It used to be that you'd have to wait awhile to see games based on the big summer movie releases. But these days, the simultaneous movie-video game release seems to be rapidly becoming the norm. Electronic Arts, which has done some great work recently with its games based on the Lord of the Rings movies, is now delivering a game based on the upcoming Halle Berry movie, Catwoman. Catwoman attempts to deliver some Prince of Persia-like acrobatics, but its sharp graphics are offset by bad control, weak voice work, and shoddy gameplay.
Halle Berry turns in a weak voice performance in Catwoman.
Catwoman puts you in the role of the former Patience Phillips. After a brief tutorial-like sequence that demonstrates Catwoman's moves, you're shown a brief cutscene that is meant to reveal the mystical origins behind Patience's transformation into Catwoman. This noninteractive sequence isn't really clear, but it's still probably the easiest part of the story to follow. From there, you're never really given much in the way of motivation. You're on a revenge mission to take down the people responsible for your death (and subsequent rebirth as the cat lady), though most of the cutscenes consist of enemies running through doors to stop you or Catwoman gyrating around a bit while making a horribly weak comment about her surroundings, like, "Working the night shift? So am I." The dialogue doesn't even qualify as campy. It's just dumb.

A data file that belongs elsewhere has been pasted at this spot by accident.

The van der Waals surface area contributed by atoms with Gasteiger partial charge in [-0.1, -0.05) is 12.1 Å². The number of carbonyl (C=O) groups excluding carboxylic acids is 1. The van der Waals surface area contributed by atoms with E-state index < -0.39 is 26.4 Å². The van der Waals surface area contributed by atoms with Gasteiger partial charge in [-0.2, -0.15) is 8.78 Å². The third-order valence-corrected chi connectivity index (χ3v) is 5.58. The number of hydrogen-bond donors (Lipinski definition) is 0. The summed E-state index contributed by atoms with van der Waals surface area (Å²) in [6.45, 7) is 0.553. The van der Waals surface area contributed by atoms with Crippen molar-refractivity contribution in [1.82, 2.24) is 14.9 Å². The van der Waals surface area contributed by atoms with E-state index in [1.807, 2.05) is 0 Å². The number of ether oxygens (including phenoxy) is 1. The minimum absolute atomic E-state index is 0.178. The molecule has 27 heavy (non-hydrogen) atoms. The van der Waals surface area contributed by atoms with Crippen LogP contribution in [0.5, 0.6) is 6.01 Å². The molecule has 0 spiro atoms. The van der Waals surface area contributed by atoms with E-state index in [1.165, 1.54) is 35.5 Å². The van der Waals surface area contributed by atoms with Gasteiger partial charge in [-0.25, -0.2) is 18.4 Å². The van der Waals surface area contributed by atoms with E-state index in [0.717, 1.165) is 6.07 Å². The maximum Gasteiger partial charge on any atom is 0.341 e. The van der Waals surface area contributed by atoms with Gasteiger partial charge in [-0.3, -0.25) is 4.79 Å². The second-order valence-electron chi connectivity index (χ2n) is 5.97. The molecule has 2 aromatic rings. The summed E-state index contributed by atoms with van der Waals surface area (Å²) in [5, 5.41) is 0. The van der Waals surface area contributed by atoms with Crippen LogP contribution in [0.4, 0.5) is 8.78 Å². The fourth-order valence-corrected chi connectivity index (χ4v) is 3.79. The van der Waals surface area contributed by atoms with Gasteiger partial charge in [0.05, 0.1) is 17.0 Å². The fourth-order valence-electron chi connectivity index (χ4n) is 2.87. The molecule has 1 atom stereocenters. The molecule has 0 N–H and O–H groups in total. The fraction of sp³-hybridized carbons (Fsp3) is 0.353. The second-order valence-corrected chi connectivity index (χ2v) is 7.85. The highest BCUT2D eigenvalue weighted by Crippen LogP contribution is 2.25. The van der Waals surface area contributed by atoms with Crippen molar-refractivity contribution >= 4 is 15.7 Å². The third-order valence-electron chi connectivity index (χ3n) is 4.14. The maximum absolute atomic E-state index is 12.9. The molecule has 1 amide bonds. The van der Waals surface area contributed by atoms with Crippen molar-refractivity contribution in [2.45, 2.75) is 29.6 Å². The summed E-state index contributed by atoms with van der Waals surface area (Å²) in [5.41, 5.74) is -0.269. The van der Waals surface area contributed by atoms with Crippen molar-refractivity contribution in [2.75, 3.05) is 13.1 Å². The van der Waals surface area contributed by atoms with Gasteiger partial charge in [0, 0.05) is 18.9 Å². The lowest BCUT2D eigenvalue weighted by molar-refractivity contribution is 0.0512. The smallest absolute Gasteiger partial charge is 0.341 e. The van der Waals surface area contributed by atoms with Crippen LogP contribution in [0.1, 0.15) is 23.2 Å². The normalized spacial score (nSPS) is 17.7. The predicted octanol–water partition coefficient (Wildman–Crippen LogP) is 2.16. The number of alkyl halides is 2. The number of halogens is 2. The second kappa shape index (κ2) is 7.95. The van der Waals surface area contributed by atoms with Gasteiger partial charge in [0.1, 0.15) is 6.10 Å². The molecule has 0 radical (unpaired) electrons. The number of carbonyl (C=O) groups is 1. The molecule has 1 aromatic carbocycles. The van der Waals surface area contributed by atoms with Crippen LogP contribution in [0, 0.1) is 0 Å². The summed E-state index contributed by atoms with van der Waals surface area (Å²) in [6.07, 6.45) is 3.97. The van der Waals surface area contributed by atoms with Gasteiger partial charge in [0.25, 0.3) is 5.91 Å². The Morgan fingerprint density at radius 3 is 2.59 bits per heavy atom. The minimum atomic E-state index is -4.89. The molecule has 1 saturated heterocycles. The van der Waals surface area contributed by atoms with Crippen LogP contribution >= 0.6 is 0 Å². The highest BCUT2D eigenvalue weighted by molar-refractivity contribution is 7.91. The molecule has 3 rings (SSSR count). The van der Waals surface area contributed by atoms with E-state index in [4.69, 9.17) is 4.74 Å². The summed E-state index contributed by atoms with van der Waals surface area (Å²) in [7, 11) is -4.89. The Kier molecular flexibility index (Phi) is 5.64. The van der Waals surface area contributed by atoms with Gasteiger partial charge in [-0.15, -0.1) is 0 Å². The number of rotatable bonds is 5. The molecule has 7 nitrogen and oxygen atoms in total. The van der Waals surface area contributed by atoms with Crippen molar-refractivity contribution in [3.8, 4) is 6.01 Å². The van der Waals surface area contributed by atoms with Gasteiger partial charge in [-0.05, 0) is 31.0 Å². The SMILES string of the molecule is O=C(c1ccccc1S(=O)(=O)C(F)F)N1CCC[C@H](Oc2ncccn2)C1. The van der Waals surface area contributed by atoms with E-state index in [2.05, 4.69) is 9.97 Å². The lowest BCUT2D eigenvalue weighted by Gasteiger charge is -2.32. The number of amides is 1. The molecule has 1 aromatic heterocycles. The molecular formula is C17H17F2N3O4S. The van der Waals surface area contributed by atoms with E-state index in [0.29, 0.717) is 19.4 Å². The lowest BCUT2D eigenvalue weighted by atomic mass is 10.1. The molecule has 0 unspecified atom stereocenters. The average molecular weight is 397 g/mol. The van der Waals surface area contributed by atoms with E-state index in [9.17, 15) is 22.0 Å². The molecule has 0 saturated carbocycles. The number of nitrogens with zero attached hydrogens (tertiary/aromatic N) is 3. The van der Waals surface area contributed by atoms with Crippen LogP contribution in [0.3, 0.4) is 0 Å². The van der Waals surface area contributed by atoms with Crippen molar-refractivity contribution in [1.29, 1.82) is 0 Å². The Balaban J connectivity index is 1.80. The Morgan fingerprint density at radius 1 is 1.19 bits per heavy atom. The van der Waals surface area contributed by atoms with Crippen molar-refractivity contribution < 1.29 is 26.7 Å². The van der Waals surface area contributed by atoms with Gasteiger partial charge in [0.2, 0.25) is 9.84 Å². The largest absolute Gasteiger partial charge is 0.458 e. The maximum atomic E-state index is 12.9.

Playing Catwoman is a mixture of bad combat mechanics and a series of climbing and jumping puzzles. Catwoman can climb some walls, she can hang and swing from poles, and she has a whip that can be used to press buttons or grab onto distant poles for swinging purposes. She puts all of these moves to a lot of use, because most of the level layouts focus on Prince of Persia-like acrobatic puzzles. While this style of gameplay worked very well in Ubisoft's Prince of Persia, Catwoman's control isn't designed as well, resulting in a lot of frustrating moments where you know what to do but have to get the controls to cooperate.
Also adding to the frustration is an in-game camera that goes for stylish-looking shots instead of usable ones. This makes combat a hassle since you'll get attacked by characters you can't see very well. Furthermore, these camera issues occasionally make some of the levels--usually parts that you need to interact with somehow--harder to see than they should be. This, combined with the sometimes confusing level layout, means you'll be spending a lot of time in the game's first-person-look view, which lets you scan around a level in search of what to do next. The proper path through a level is marked by a scent trail that is only viewable in first-person mode.
The fighting in Catwoman is weak. Attacks are executed by tapping the right analog stick in any direction. If you're holding the crouch button, you'll kick. If you're standing, you'll whip or punch, depending on how close you are to your target. You earn points after each of the game's levels. These points turn into diamonds, and you use these diamonds to purchase new moves. Some of them, like a disarm move that lets you whip guns and nightsticks from your enemies' hands, are very necessary. However, most of them aren't really interesting or useful. Domination mode, for example, is yet another Matrix-style slow-motion effect. If the combat was challenging in any way, a slow-motion move might be useful. But here, it isn't.